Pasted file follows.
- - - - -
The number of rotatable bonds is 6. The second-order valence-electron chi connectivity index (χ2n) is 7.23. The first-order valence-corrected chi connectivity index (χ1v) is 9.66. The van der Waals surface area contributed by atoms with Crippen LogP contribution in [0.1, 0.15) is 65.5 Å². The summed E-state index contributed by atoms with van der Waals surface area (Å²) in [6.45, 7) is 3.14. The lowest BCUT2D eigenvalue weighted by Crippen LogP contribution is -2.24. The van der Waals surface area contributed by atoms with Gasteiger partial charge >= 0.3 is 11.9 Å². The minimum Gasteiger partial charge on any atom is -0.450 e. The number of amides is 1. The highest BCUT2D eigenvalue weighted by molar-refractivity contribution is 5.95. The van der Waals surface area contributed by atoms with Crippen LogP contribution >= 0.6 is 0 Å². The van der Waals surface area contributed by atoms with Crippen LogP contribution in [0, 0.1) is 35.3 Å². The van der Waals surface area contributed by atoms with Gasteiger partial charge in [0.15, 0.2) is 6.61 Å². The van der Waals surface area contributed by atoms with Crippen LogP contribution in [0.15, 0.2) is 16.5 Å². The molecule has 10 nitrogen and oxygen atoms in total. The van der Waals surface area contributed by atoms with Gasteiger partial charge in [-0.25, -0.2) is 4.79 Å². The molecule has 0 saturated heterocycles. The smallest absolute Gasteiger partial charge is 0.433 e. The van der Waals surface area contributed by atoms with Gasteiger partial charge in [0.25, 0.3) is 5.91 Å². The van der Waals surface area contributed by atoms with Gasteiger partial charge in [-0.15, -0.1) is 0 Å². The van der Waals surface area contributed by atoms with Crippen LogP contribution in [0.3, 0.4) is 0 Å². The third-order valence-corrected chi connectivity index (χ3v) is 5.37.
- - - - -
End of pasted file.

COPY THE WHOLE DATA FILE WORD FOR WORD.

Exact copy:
The number of rotatable bonds is 6. The second-order valence-electron chi connectivity index (χ2n) is 7.23. The first-order valence-corrected chi connectivity index (χ1v) is 9.66. The van der Waals surface area contributed by atoms with Crippen LogP contribution in [0.1, 0.15) is 65.5 Å². The summed E-state index contributed by atoms with van der Waals surface area (Å²) in [6.45, 7) is 3.14. The lowest BCUT2D eigenvalue weighted by Crippen LogP contribution is -2.24. The van der Waals surface area contributed by atoms with Gasteiger partial charge >= 0.3 is 11.9 Å². The minimum Gasteiger partial charge on any atom is -0.450 e. The number of amides is 1. The highest BCUT2D eigenvalue weighted by molar-refractivity contribution is 5.95. The van der Waals surface area contributed by atoms with Crippen LogP contribution >= 0.6 is 0 Å². The van der Waals surface area contributed by atoms with Crippen LogP contribution in [0, 0.1) is 35.3 Å². The van der Waals surface area contributed by atoms with Gasteiger partial charge in [0.15, 0.2) is 6.61 Å². The van der Waals surface area contributed by atoms with Crippen LogP contribution in [0.15, 0.2) is 16.5 Å². The molecule has 10 nitrogen and oxygen atoms in total. The van der Waals surface area contributed by atoms with Gasteiger partial charge in [-0.25, -0.2) is 4.79 Å². The molecule has 0 saturated heterocycles. The smallest absolute Gasteiger partial charge is 0.433 e. The van der Waals surface area contributed by atoms with Gasteiger partial charge in [0.25, 0.3) is 5.91 Å². The van der Waals surface area contributed by atoms with Gasteiger partial charge in [-0.15, -0.1) is 0 Å². The van der Waals surface area contributed by atoms with Crippen LogP contribution in [0.3, 0.4) is 0 Å². The third-order valence-corrected chi connectivity index (χ3v) is 5.37.